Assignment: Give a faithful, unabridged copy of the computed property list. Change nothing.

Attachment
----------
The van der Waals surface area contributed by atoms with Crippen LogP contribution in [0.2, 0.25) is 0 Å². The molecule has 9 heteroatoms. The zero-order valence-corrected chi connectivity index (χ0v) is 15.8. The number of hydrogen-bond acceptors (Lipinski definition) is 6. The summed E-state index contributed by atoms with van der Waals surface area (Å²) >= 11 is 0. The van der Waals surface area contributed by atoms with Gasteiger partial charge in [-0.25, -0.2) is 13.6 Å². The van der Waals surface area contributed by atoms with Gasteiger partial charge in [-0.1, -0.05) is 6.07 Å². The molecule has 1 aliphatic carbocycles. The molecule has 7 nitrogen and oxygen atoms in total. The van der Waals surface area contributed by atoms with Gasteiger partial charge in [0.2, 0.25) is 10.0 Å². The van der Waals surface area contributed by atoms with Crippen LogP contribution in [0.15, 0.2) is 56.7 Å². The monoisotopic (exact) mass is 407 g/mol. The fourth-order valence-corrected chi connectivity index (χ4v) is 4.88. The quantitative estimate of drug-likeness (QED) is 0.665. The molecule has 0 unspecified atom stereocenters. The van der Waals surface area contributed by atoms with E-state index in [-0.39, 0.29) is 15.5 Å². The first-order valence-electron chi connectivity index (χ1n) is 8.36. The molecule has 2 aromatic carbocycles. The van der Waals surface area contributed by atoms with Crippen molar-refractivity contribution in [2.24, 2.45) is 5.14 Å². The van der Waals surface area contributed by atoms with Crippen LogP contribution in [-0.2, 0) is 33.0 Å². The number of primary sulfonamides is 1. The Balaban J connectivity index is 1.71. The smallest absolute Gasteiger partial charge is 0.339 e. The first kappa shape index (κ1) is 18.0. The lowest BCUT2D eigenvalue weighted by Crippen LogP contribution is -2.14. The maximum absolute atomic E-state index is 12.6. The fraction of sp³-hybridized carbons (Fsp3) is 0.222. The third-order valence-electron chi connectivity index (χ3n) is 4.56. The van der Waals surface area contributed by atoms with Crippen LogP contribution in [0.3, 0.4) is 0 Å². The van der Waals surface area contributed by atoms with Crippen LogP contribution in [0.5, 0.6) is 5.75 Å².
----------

The van der Waals surface area contributed by atoms with Crippen LogP contribution in [0.2, 0.25) is 0 Å². The molecule has 9 heteroatoms. The zero-order valence-corrected chi connectivity index (χ0v) is 15.8. The number of hydrogen-bond acceptors (Lipinski definition) is 6. The summed E-state index contributed by atoms with van der Waals surface area (Å²) >= 11 is 0. The van der Waals surface area contributed by atoms with Gasteiger partial charge in [-0.25, -0.2) is 13.6 Å². The van der Waals surface area contributed by atoms with Gasteiger partial charge in [-0.1, -0.05) is 6.07 Å². The molecule has 1 aliphatic carbocycles. The molecule has 7 nitrogen and oxygen atoms in total. The van der Waals surface area contributed by atoms with Gasteiger partial charge in [0.2, 0.25) is 10.0 Å². The van der Waals surface area contributed by atoms with Crippen LogP contribution in [0.15, 0.2) is 56.7 Å². The monoisotopic (exact) mass is 407 g/mol. The fourth-order valence-corrected chi connectivity index (χ4v) is 4.88. The quantitative estimate of drug-likeness (QED) is 0.665. The molecule has 0 unspecified atom stereocenters. The van der Waals surface area contributed by atoms with E-state index in [-0.39, 0.29) is 15.5 Å². The first-order valence-electron chi connectivity index (χ1n) is 8.36. The molecule has 2 aromatic carbocycles. The van der Waals surface area contributed by atoms with Crippen molar-refractivity contribution in [2.24, 2.45) is 5.14 Å². The van der Waals surface area contributed by atoms with Crippen LogP contribution in [-0.2, 0) is 33.0 Å². The number of primary sulfonamides is 1. The Balaban J connectivity index is 1.71. The smallest absolute Gasteiger partial charge is 0.339 e. The first kappa shape index (κ1) is 18.0. The lowest BCUT2D eigenvalue weighted by Crippen LogP contribution is -2.14. The maximum absolute atomic E-state index is 12.6. The fraction of sp³-hybridized carbons (Fsp3) is 0.222. The third-order valence-electron chi connectivity index (χ3n) is 4.56. The van der Waals surface area contributed by atoms with Crippen LogP contribution in [0.3, 0.4) is 0 Å². The van der Waals surface area contributed by atoms with Crippen LogP contribution in [0.5, 0.6) is 5.75 Å².